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Storied past leads to bright future 

by Jessica Wells, League Communications Specialist

From menhaden fishing to the Queen Anne’s Revenge, Beaufort is the place
to be for a history buff like Mayor Richard Stanley.

Born and raised in Beaufort, Stanley remembers growing up in the 50s when
industrial boats filled the inlet harvesting the oily fish used to make perfumes, soaps, paint and more. Menhaden fishing put Beaufort on the map and supported the local economy for decades.

But when the fish left, so did the downtown grocery stores, banks and shops. It was about then that Stanley left as well to study history and political science at Wake Forest University.

“When I left for college, there was nobody downtown,” he said. “The town elders at the time said, we’ve got to do something. We’ve got a lot of old homes that would possibly attract people if they’re fixed up.”

They started designating historic homes with plaques and writing their histories – some dating as far back as the 1600s, including a house Blackbeard was said to have lived in. The town also purchased all of the buildings on the water side of Front Street, tore them down and installed docks and a marina.

Now visitors flock to Beaufort to see the historic homes and stroll along the Taylor’s Creek waterfront.

Stanley points to the recently repealed state Historic Preservation Tax Credits as a great boost to that economic activity.

“Economic development is caused by historic preservation because it takes houses that are falling down and puts tax value back in. The houses have become inns or commercial properties,” Stanley said. “It’s mind boggling to me why we’ve let the tax credits go. From a viewpoint of economic development and property
taxes, it made the most sense to me.”

Stanley, who also lives downtown in a remodeled 1901 home, came back to Beaufort in 1976 after graduating from Wake Forest Law School, serving in
the Army and working for the District Attorney’s office in Wilmington. He chose to pursue municipal law after seeing the benefits of good government and has been involved with the League and the North Carolina Association of Municipal Attorneys since he started his career. Since then, he’s represented several local governments including Emerald Isle, Atlantic Beach and Carteret County.

“I saw that government does a lot of good. In municipal law, you’ve got the opportunity from the get-go to set some policy and do some good things that can improve the quality of life for the citizens who live there,” he said. “If you provide good infrastructure and zoning, private enterprise will take over. Government has to provide the tools or the opportunity for private enterprise.”

Since becoming mayor in 2007, Stanley has been focused on providing more tools for private enterprise. One of his favorite projects has been purchasing the old United States Post Office as an incentive to bring the National Parks Service ferry operations headquarters to Beaufort. The Town Hall and National Parks Service now share the building, and the ferry operations bring roughly 40 private sector jobs and an additional 30,000 to 40,000 visitors through Beaufort each year.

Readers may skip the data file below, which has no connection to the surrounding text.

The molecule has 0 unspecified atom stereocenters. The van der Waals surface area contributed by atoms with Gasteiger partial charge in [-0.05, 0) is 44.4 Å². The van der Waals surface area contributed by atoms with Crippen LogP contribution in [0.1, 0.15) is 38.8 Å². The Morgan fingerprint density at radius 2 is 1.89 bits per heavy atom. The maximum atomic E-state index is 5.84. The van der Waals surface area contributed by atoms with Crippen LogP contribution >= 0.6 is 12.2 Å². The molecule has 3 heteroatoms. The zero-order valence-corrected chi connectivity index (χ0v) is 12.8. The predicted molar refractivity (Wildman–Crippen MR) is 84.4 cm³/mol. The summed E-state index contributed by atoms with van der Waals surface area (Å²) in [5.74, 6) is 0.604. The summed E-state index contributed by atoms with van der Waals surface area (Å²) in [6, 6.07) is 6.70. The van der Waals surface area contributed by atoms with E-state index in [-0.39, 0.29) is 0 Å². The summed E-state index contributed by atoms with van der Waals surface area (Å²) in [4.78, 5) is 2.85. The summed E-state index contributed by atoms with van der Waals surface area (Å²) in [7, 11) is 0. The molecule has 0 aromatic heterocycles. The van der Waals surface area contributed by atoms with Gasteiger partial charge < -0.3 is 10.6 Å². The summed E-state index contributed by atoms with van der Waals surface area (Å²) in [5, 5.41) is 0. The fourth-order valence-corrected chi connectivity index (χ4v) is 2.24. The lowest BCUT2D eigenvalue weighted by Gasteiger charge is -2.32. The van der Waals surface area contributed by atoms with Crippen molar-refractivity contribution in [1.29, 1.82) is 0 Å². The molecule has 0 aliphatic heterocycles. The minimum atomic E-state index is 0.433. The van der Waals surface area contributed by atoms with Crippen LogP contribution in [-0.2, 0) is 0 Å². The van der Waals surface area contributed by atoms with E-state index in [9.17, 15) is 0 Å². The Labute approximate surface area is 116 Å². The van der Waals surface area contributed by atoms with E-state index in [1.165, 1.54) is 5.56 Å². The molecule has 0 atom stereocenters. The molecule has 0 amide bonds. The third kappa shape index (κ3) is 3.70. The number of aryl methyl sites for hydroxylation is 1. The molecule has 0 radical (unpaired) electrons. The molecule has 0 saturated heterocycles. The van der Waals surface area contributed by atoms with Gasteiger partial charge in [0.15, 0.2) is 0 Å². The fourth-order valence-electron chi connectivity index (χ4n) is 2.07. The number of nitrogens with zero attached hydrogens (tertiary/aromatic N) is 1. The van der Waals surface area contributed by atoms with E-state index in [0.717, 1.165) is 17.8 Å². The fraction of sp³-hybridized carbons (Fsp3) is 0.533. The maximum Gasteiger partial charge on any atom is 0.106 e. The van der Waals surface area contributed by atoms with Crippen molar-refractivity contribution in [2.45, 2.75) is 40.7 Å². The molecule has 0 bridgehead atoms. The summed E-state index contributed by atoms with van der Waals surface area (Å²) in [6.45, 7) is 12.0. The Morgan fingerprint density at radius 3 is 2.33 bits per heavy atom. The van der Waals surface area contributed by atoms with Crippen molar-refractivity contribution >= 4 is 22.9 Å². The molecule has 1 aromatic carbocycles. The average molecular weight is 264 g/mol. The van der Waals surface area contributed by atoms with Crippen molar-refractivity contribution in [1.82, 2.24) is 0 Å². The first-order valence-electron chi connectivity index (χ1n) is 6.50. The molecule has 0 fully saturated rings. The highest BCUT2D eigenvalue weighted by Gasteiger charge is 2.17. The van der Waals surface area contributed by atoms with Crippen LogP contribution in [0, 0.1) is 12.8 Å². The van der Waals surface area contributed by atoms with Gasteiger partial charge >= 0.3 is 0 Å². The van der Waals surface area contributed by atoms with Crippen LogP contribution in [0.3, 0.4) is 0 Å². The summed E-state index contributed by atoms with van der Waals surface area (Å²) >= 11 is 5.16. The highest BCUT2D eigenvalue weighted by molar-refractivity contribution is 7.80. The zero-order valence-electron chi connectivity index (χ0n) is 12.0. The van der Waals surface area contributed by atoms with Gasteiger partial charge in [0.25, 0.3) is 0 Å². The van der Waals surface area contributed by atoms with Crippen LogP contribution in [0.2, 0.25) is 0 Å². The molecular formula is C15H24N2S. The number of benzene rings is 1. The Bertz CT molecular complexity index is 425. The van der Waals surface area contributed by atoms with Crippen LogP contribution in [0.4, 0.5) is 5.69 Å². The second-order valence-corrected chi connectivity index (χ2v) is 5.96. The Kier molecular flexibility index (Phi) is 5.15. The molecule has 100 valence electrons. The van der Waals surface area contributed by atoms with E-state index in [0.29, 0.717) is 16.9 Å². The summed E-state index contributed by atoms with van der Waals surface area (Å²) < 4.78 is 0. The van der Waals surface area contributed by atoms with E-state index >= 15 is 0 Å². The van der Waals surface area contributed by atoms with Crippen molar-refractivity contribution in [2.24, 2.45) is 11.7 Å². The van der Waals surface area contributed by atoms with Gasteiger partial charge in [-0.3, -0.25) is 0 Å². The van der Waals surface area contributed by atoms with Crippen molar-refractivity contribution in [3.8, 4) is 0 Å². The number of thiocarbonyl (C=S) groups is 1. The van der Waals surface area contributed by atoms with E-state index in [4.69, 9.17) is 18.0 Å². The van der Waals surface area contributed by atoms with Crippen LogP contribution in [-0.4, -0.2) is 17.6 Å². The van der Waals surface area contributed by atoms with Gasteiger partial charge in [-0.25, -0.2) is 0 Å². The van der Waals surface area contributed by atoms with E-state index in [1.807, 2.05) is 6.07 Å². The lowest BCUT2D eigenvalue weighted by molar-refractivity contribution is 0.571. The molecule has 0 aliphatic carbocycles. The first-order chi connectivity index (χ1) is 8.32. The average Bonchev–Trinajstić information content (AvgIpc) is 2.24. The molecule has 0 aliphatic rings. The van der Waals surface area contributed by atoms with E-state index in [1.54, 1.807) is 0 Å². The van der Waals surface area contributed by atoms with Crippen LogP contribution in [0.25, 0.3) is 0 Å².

Beaufort is also in the process of building a new bridge that will replace the one built in the 1950s on Highway 70 over Gallants Channel. The new bridge will be a high-rise, and Stanley believes it will make access easier, beautify entrances and increase economic impact.

“I think it will open up this part of the coast to people in the Triangle,” he said. “Wilmington opened up because of Interstate 40, and I think the same thing will happen here.”

Stanley is also working on legislative advocacy efforts for the area that threaten municipal revenue and control like Senate Bill 369 (also known as Sales Tax Fairness Act), which is projected to cost Beaufort more than $220,000 in fiscal year 2018-19. Some municipalities gain revenue and some lose revenue under the terms of the bill, which converts the locally levied sales tax to a state sales tax and distributes it on a per capita basis around the state.

“What irritates me is that we’ve spent a lot of money getting roads into here, water and sewer, building shopping centers, providing infrastructure to get tourists to come here and spend money – all at the urging of the State and Department of Commerce. We’ve got thousands that visit Beaufort every year,” Stanley explained. “Now for them to say, ‘well, the point of impact where they’re spending the money, you’re not going to get it any more. We’re going to change it to give it to those areas that need it.’ It doesn’t make sense, and it’s contrary to what’s been going on in this country for the last 50 to 100 years.”

Stanley continues to work with the League and other municipal officials on these issues and plans on running for mayor again in November. When he was elected in 2007, he joined the board with three other council members with a sense of purpose to better things and treat everybody with equality.

“I see a lot of good that being in government does, and I like it. It’s not an ego thing with me,” he said. “It’s working with agencies and the boards and trying to better the town and our standard of living. We had some good ideas, carried most of those out, and I’m proud of what we’ve done.”